There was a need to remove long term capital gains tax on shares.
NEW DELHI: Any analysis of the Union Budget done without understanding the backdrop against which it was presented would be incomplete and improper. It would be akin to deciding to bat or bowl upon winning the toss in a cricket match without looking at the condition of the pitch. The Indian economy was plagued by one of the slowest growth rates and the highest unemployment in last many decades. Coupled with a slowing world economy, rising protectionism including the US-China trade war and Brexit, it was one of the most challenging times to present a Budget. Expectations amongst people were high for the Government to present a Big Bang Budget to kick-start the economy by pushing domestic consumption and the investment cycle in the economy. The Budget has, however, come with several incremental measures for various sections of society: as termed by the Finance Minister, it is a “janjan ka budget” and which in aggregate would provide the necessary impetus to the economy. The Government has been very clear that it wasn’t willing to breach the fiscal deficit target by contravening the FRBM Act 2003 and thereby with falling tax revenues, perhaps the Government had only so much legroom. On the tax front, therefore, there is very little in the Budget in terms of simplification, but a lot on widening the tax base and increasing the compliance burden on the taxpayer.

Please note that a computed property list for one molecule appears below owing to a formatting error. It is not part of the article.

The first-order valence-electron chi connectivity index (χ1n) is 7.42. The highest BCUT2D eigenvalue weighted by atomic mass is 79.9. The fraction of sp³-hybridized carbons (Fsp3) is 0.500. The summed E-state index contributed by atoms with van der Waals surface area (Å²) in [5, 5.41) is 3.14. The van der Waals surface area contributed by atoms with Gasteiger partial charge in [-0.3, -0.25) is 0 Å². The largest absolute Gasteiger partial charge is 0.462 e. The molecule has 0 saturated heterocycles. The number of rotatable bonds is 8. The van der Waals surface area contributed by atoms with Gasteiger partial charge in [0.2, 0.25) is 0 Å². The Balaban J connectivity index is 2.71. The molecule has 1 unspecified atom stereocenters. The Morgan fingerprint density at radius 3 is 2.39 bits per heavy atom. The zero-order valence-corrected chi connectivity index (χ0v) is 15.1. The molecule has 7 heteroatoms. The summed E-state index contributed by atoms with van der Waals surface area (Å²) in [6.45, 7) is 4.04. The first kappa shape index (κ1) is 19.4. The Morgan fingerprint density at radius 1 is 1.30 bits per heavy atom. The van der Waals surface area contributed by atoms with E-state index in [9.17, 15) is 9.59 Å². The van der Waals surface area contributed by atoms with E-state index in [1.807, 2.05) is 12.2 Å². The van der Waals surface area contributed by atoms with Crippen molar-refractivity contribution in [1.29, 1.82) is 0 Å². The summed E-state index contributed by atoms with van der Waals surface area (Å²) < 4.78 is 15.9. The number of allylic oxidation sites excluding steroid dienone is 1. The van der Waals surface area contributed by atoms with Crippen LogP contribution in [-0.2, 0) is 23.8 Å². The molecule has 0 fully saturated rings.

Hitherto, sale and purchase of goods was outside the ambit of any Tax Deduction at Source (TDS) or Tax Collection at Source (TCS). The Finance Bill now proposes to levy a TCS of 0.1%, whereby the seller (whose sales/turnover in the preceding year exceeds Rs 10 crore) would collect the aforesaid tax from the buyer if the goods sold to the buyer during a financial year exceed Rs 50 lakh. Another proposal to cast the TCS net wider is the proposed levy of TCS at the rate of 5% on remittances sent abroad under the Liberalised Remittance Scheme (LRS) and on selling of overseas tour packages by tour operators. The proposal to collect tax on LRS is particularly harsh and needs to be revisited. This also adds to the compliance burden as another return would have to be filed by the person collecting the tax.
In addition to the TCS net being cast wider, TDS at the rate of 1% is proposed to be levied on e-commerce transactions. From the language in the Bill it appears that even non-resident e-commerce operators must comply with the provisions if they deal with resident e-commerce participants.
For charitable trusts and other institutions taking benefit under various sections of the Act, the Bill proposes that all such trusts and institutions apply for a fresh registration which shall be valid for a period of five years and thereafter apply for a fresh registration after every five years. The Bill also casts a responsibility on the trusts receiving donations to file a statement (to be prescribed) on the strength of which the donor would get a deduction under Section 80G of the Act. It may be argued from the tax department’s perspective that they need to check whether such trusts and institutions are carrying on activities in accordance with its objects, but this adds to another compliance burden and harassment of the assessee trust/institution.